I tried the tracking spell a second time, but was no more successful than I’d been before. And yet I couldn’t bring myself to turn around. I drove forty miles through the heart of the territory and beyond its southern boundary, until I reached the outskirts of Casa Grande. There, finally, I took the exit and reentered the freeway heading north.

I’d wasted some gas and some time, but I didn’t mind that. What bothered me was the sense I had after starting back toward Phoenix that I was now heading in the wrong direction. My spell hadn’t worked, and I couldn’t explain what I was feeling. But I had been a cop and a weremyste for too long to dismiss it.

I resisted the urge to head south again, and made my way back into the city. The one blessing in all of this was that I was driving against the worst of the traffic. Before long I had pulled up in front of Billie Castle’s house in Tempe.

Billie and I met during my investigation into the last of the Blind Angel murders. The killer’s final victim, a girl named Claudia Deegan, was the daughter of Arizona’s senior U.S. Senator, Randolph Deegan, who had established himself as the most powerful politician in the state. He was about to be elected governor in what everyone, including his opponent, knew would be a landslide, and many believed he had Presidential ambitions. Among those who believed this was my girlfriend. Billie was a journalist. To be more precise, she was what many in the business call an opinion shaper. She maintained a blog called “Castle’s Village,” which attracted a wide readership throughout the Southwest.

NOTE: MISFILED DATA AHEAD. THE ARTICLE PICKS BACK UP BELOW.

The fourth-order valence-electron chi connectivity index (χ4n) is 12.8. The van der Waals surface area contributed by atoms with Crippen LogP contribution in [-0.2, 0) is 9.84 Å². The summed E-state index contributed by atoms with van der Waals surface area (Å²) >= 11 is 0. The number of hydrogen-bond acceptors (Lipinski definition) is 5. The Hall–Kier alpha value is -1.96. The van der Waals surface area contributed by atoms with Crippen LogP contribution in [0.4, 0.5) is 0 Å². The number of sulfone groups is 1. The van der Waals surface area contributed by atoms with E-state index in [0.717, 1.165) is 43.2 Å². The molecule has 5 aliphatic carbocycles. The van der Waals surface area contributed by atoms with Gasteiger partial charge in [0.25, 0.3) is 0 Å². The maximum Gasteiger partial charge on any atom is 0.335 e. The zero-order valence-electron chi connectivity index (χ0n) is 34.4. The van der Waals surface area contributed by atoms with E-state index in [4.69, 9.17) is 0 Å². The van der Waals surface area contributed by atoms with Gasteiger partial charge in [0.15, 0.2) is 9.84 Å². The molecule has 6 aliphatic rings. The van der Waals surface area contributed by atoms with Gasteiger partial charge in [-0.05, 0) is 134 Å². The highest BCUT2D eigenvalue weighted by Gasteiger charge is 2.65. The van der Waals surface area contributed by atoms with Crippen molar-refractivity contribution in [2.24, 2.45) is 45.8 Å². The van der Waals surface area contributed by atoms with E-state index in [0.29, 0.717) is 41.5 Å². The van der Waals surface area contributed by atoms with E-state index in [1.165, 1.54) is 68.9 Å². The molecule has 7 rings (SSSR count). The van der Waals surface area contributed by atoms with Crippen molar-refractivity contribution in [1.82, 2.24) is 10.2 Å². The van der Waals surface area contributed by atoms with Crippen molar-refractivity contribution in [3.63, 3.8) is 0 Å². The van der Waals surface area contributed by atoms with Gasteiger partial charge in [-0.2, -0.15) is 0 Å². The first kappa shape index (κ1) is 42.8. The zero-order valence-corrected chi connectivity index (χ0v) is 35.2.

When we met, she was digging up information on Claudia’s murder, and I was less than forthcoming with what I knew. Eight years on the Phoenix police force had left me with a healthy aversion to the press.

But in addition to being tenacious and smart as hell, she was also charming and beautiful, and for some reason surpassing understanding, she wound up being drawn to me as powerfully as I was to her.

Notwithstanding a few preliminary bumps, our relationship had been developing steadily ever since. It took her a little while to believe in the magic I wield, and a bit longer to accept that my ability to cast spells was worth the cost of the phasings. To be honest, I’m not sure that she’s convinced of this yet. There are drugs that a weremyste can take — they’re called blockers — that would blunt the effects of the full moon and probably keep me from going insane later in life. But they do this at the expense of my runecrafting, and that’s not a trade I’m willing to make. At least not yet. But I was convinced that if Billie had her way, I’d be taking them.

Aside from that, though, things have been great.

Well, mostly. Being involved with me did almost get her killed during the summer, when Saorla threw the magical equivalent of a bomb at a Mexican place in which we were having lunch. Billie’s injuries were severe: broken bones, concussion, a collapsed lung. But she’s better now.


I have no idea why she is still with me. If I had been in her position, I would have run screaming from this relationship months ago. I was a lucky man.

I parked out front, pulled the Glock from beneath the seat and slipped it into my jacket pocket, and approached her front door. Before I was halfway up the path, the door opened and she came outside looking none-too-happy.

“Thank God,” she said. “I’ve been calling you, texting you; I even tried email.”

“I was driving. What’s up?”

“Your friend’s here. He’s doing that silent immovable thing and it’s driving me nuts.”